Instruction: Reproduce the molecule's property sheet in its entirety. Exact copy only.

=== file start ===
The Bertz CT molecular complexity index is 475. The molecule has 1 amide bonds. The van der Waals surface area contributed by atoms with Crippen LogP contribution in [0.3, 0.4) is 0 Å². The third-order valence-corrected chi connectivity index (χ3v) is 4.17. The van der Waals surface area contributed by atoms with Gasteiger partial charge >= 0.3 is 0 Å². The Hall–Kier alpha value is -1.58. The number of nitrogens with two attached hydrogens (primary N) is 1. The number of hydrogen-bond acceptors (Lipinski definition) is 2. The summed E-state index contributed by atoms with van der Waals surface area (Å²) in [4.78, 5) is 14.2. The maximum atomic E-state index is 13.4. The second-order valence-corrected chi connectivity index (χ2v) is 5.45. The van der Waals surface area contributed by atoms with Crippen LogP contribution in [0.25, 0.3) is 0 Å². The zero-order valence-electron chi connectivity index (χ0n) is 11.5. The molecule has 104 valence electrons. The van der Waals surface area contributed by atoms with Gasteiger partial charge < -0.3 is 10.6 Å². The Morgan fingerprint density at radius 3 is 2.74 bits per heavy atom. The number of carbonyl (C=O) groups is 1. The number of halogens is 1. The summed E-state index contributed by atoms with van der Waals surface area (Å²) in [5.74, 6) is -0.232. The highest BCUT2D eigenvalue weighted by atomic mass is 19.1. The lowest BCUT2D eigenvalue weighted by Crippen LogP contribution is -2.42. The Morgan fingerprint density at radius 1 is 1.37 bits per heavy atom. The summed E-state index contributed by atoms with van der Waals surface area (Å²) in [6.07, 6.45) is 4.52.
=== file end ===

The Bertz CT molecular complexity index is 475. The molecule has 1 amide bonds. The van der Waals surface area contributed by atoms with Crippen LogP contribution in [0.3, 0.4) is 0 Å². The third-order valence-corrected chi connectivity index (χ3v) is 4.17. The van der Waals surface area contributed by atoms with Gasteiger partial charge >= 0.3 is 0 Å². The Hall–Kier alpha value is -1.58. The number of nitrogens with two attached hydrogens (primary N) is 1. The number of hydrogen-bond acceptors (Lipinski definition) is 2. The summed E-state index contributed by atoms with van der Waals surface area (Å²) in [4.78, 5) is 14.2. The maximum atomic E-state index is 13.4. The second-order valence-corrected chi connectivity index (χ2v) is 5.45. The van der Waals surface area contributed by atoms with Crippen LogP contribution in [0.25, 0.3) is 0 Å². The zero-order valence-electron chi connectivity index (χ0n) is 11.5. The molecule has 104 valence electrons. The van der Waals surface area contributed by atoms with Gasteiger partial charge < -0.3 is 10.6 Å². The Morgan fingerprint density at radius 3 is 2.74 bits per heavy atom. The number of carbonyl (C=O) groups is 1. The number of halogens is 1. The summed E-state index contributed by atoms with van der Waals surface area (Å²) in [5.74, 6) is -0.232. The highest BCUT2D eigenvalue weighted by atomic mass is 19.1. The lowest BCUT2D eigenvalue weighted by Crippen LogP contribution is -2.42. The Morgan fingerprint density at radius 1 is 1.37 bits per heavy atom. The summed E-state index contributed by atoms with van der Waals surface area (Å²) in [6.07, 6.45) is 4.52.